Adam Silver still has time to prepare the opening 2024 NBA Draft speech but the league's teams are out of planning time for the NBA Free Agency frenzy. Dominoes are starting to fall with Pascal Siakam (Indiana Pacers) and Malik Monk (Sacramento Kings) having already agreed to deals with their former teams. The New Orleans Pelicans can negotiate with their impeding free agents but a big priority this offseason is finding a point guard.

The Pelicans are facing a stress test of their own making due to sticking with a status quo roster last summer. Jose Alvarado and Dyson Daniels are the only pure point guards on the roster. The 20-year-old Daniels is near-elite on defense already but is still learning the nuances of running an NBA offense. Alvarado is pesky and energetic but has offensive limits. Zion Williamson still needs help initiating the half-court offense. Defenses build walls that leave bruises but do not always draw foul calls.

The Pelicans need variety in how the two-time All-Star gets to the rim. Thankfully, there are a few reasonably affordable options in free agency.

Pelicans kick tires on Tyus Jones

Washington Wizards guard Tyus Jones (5) passes the ball against New Orleans Pelicans forward Herbert Jones (5) during the first half at Smoothie King Center.
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Tyus Jones averaged 12 points and 7.3 assists while shooting 48.9% from the field and 41.4% from three-point range in almost 30 minutes per game. That would be an upgrade when compared to Dyson Daniels and Jose Alvarado combined.

Jones got a star turn leading Memphis to a 205 record in place of Ja Morant. The 28-year-old led the league in assists to turnover ratio leader in the 2019–20 season and 2020–21 seasons while with the Memphis Grizzlies. Jones set a record in the 2021–22 with a 7.04 assist-to-turnover ratio, breaking his previous record in the process. Last season's 1.0 turnover per game was actually the worst mark of his career.

The Pelicans might not do better than that in free agency. The biggest ‘name' they've gotten this decade was JJ Redick. New Orleans would have to start the offer at a full Mid-Level Exception ($12.9 million) and hope Jones did not get a better offer from a contender. It is doubtful Jones wants to spend another year languishing with a lottery team.

Making a call to Markelle Fultz

Orlando Magic guard Markelle Fultz (20) dribbles as New Orleans Pelicans forward Brandon Ingram (14) defends during the second quarter at Amway Center.
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Markelle Fultz, the former No. 1 overall pick, has had a tumultuous journey in the NBA. From his early struggles with the Philadelphia 76ers to his resurgence with the Orlando Magic, Fultz has shown glimpses of his potential. As he enters free agency this summer, several factors make him an intriguing acquisition for any NBA team looking for a reclamation project.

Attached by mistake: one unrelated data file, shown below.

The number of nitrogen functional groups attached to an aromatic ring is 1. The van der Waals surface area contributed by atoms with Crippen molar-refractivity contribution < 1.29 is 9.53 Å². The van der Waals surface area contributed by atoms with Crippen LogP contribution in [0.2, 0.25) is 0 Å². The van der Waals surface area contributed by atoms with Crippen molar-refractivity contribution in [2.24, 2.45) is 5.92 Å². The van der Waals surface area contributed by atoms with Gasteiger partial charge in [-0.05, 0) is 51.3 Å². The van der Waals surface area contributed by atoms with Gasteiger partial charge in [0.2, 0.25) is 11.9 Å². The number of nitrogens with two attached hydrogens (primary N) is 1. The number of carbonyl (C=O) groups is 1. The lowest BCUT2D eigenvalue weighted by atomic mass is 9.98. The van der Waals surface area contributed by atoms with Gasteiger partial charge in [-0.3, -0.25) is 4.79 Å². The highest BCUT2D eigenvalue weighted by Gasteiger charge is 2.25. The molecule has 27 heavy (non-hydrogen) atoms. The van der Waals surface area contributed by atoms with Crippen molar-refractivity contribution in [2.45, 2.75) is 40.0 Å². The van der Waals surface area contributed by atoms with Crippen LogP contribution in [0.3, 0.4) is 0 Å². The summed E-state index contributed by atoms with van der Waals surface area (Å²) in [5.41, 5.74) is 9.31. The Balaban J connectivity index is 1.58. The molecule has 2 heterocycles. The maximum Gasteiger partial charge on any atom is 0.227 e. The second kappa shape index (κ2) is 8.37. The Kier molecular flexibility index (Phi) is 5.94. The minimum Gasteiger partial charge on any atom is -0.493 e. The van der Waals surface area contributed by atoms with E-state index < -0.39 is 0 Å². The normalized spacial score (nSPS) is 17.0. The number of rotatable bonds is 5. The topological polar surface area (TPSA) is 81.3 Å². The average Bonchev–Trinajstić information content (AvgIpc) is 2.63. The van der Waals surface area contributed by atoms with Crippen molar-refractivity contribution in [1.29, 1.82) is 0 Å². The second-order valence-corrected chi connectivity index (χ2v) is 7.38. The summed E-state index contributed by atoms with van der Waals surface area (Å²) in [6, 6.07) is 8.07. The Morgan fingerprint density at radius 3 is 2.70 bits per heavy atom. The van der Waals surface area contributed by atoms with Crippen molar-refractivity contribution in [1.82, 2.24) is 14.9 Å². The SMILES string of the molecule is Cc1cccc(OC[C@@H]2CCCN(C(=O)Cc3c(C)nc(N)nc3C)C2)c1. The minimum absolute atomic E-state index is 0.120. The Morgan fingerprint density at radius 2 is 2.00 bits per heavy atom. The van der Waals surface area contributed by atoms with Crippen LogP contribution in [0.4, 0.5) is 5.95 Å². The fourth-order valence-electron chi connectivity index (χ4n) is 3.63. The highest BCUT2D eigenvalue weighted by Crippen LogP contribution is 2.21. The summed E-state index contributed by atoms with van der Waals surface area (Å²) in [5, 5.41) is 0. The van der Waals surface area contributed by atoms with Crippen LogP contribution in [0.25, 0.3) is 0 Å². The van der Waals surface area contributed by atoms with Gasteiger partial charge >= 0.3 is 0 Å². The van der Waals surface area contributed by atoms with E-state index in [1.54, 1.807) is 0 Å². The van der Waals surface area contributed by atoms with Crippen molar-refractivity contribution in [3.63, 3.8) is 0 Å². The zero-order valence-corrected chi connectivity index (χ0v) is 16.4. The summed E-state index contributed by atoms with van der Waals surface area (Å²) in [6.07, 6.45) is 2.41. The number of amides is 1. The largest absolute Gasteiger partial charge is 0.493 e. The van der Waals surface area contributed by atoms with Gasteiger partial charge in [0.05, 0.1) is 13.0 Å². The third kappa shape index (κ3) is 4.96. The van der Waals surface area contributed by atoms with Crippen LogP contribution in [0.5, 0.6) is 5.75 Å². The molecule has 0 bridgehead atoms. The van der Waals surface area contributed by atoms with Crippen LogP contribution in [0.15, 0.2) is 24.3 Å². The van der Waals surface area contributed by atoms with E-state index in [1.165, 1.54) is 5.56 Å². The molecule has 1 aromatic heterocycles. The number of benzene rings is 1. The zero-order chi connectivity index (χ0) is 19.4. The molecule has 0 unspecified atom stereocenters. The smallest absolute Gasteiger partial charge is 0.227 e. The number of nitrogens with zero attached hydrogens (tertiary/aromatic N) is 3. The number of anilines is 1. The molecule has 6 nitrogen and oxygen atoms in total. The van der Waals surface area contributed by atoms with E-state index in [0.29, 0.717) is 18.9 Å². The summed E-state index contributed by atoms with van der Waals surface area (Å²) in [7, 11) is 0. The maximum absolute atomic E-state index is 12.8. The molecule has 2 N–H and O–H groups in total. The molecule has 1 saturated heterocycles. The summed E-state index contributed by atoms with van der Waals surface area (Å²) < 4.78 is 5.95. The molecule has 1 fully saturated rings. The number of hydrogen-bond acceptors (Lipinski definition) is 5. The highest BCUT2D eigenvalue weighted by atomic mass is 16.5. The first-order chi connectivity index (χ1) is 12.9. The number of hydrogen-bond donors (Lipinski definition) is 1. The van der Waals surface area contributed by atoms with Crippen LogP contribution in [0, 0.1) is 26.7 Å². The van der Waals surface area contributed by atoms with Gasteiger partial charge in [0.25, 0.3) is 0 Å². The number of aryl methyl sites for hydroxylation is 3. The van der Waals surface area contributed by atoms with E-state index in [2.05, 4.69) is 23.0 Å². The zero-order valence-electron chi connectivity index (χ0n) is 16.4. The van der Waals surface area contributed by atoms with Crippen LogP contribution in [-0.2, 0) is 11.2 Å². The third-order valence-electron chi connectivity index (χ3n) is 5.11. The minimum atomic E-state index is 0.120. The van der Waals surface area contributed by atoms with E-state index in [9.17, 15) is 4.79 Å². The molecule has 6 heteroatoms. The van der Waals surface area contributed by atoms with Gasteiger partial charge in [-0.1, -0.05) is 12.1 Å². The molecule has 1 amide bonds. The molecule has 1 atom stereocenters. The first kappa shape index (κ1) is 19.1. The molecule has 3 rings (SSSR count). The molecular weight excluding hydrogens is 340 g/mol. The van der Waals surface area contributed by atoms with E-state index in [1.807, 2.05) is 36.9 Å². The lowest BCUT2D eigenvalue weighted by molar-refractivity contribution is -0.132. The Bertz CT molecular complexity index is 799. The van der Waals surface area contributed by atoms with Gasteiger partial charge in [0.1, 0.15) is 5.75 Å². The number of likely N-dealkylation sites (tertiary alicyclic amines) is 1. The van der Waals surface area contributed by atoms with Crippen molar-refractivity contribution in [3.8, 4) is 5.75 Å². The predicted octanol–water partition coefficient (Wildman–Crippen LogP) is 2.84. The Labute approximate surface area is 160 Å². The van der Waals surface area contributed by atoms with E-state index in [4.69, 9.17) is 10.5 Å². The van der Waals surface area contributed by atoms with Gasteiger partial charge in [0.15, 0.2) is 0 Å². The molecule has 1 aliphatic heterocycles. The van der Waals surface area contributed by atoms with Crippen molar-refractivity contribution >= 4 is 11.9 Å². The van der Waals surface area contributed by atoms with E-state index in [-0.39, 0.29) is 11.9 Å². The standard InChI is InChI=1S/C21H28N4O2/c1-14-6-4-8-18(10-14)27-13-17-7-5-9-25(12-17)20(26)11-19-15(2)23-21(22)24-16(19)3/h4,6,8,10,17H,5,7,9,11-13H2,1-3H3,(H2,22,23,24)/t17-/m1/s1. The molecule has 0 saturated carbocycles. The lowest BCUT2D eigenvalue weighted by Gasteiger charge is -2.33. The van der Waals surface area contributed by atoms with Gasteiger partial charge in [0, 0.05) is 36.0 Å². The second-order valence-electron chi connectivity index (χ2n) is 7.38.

There is plenty of untapped potential to invest in and there could be a near-All-Star level return. He averaged 14 points, 5.7 assists, 3.9 rebounds, and 1.5 steals per game on 51.4% shooting in the 2022-23 campaign before a few setbacks last season. Fultz is only 23 years old and his best basketball is likely ahead of him. His unique combination of size, athleticism, and playmaking ability could be a game-changer for a team willing to invest in his development.

Willie Green loves defensive versatility. The offense needs some. Fultz can play both guard positions for the Pelicans, especially during the Point Zion minutes. Fultz’s length and quickness allow him to be disruptive on defense. With the right coaching and system, he could become an elite perimeter defender. His ball-handling skills, court vision, and ability to create for teammates make him a valuable asset. Whether as a primary ball-handler or an off-ball scorer, Fultz adapts to different roles seamlessly.

Going after Fultz would be a Low-Risk, High-Reward move. He has already had to operate alongside established stars. The ability to create shots and distribute the ball could elevate any fringe contender lacking a reliable secondary playmaker. Furthermore, Fultz has shown resilience and seems to have overcome the injury setbacks mentally. His current value might not reflect his true potential, making him an affordable gamble for teams seeking upside without breaking the bank.

Monte Morris makes sense

Phoenix Suns guard Devin Booker (1) drives against Minnesota Timberwolves guard Monte Morris (23) during the second half at Footprint Center.
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The Minnesota Timberwolves are over the luxury tax's second apron and have ownership issues. Monte Morris is not part of their core going forward but was integral to this season's success. The Pelicans should see a six-year NBA veteran who has played a significant role as a point guard and paid enough dues to know not to disrupt the locker room's chemistry. His experience and versatility make him valuable in various lineups and situations.

Morris averaged 10.3 points per game while shooting 48% overall and 38.2% from beyond the arc last season. His efficient scoring can boost any team’s offense for years to come. A three-year deal with a player option would give more job security than any two-year offers using the league's various exceptions. His playmaking chops are playoff-ready with an average of 5.2 assists per game.

Morris is a solid playmaker who can create opportunities for teammates and facilitate ball movement. He might also agree to a contract that, if the fit does not work out, would still be a positive asset.